Young Milwaukee men have a better future, and a bigger family thanks to those in the community determined to help them shine.
"We want to make sure that young men in the community have a chance at college," explains Kim Robinson President of the Kappa Alpha Psi Foundation of Southeastern Wisconsin.
The group has given more than $250,000.00 worth of $1,000.00 dollar scholarships to young men through the "Dare to Dream" program.
The members work hard to lift young black men.
"We feel very positive about the amount of money that we've given out since 2001 over $250,000 to the community, and we try to make sure that every year, we give out $10,000 in scholarships or more to deserving youth in the community," adds Robinson.
Donors can choose the types of fields they want their scholarships to support.
"I worked in law enforcement, my whole career. I try to concentrate on giving my scholarship to some young man who wants to go to school in law enforcement, or a lawyer and things of that nature, as well as like for my dad Alonzo Robinson, who was the first black registered architect."
But there's more than scholarships. There's Kappa League. a mentorship program the fraternity sponsors, No student is turned away.
Secretary of the Kappa Alpha Psi Foundation Alan Goodman explains, "Our program has been around nationally for over 50 years. And so really we focus on developing leaders in our community."
And so helping our young men with not only their education, but their occupational exposure, and then socially, to be able to relate with not only each other but with folks who don't look like them."
Robinson states, "It's just setting them up to be leaders, hoping that they stay in our community. We mentor young men from the 6th grade to the 12th grade. We set the program up so that the young men can learn about positive things that are going on within the community. We offer etiquette class, where they learn how to properly sit down and dine, things of that nature. We've taken them on field trips to the Chicago classic football game, where they had the college day signing for young kids when a lot of the HBCUs were set up there, and they can learn about going to college at a young age. We try to promote self-awareness, we promote reading, and we promote them doing community service within the community."
Young men we talk to give Kappa League a high five, Charles Griffin and Roland Goodman, have nothing but praise.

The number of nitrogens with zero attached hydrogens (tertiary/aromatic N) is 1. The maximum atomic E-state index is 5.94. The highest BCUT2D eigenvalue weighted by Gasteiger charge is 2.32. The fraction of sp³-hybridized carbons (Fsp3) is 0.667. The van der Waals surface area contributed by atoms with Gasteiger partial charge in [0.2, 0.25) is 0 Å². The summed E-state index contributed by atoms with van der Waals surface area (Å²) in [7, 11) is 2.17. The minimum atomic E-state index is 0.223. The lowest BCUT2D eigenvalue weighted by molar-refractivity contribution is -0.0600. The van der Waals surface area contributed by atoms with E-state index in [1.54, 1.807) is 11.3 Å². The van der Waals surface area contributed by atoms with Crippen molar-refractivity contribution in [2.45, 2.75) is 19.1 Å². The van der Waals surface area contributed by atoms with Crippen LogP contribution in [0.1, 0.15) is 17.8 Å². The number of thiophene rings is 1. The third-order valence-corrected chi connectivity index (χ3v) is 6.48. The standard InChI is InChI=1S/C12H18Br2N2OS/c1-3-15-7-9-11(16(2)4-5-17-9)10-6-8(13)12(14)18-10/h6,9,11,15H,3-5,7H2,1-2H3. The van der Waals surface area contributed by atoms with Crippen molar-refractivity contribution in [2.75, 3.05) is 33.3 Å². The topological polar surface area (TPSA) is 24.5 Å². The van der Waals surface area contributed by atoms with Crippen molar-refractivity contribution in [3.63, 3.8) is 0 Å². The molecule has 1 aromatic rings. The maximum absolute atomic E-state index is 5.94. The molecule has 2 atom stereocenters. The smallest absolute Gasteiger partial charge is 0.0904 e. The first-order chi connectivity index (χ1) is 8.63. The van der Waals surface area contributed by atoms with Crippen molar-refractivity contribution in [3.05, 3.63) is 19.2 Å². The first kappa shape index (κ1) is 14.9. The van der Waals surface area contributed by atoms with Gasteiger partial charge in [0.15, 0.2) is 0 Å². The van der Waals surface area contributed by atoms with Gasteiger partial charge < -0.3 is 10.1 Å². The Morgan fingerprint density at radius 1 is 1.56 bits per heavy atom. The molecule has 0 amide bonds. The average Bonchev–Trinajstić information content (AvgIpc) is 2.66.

"It's real fun like we get to go to like Chicago and stuff like meet new people. The help and support is here," says Griffin.
Goodman adds, "I would say it's worth supporting because I believe has been part of my life since 2016. And it is really, truly developed me to become a man."
Mentors teach real-life lessons like the potential of racial challenges.
Robinson shares, "Here's a book that we gave to all of our young Kappa Leaguers. It's called 'Uncomfortable Conversations with a Black Male.'"
Goodman explains, "We don't want our young men to leave our program and go to college and confront racism or discrimination for the first time and be shocked by it. It's all about giving young men strong roots for the future. Wherever they go, we want to set them up to be as successful as they can be."
Robinson admits, "It's really touching. A lot of times when you walk around a community, and you see people having grown up here in this community. We try to encourage all the young men in the community to be involved. With our Kappa League program, we like to encourage them that once they go away to an HBCU or wherever they may go to college, to come back and give back. "
And as a flame is lit for students, the young men discover they're part of a huge family. The men of Kappa Alpha Psi are like extra dads using their wisdom to light the path for leaders of tomorrow.
Charles Griffin smiles as he advises, "If you need a helping hand come get it. If you need support come, get it."
Roland Goodman concludes, "Kappa league is something that every young man and every parent should really consider because it's not only for the betterment of the student but for every parent to watch them grow and like succeed."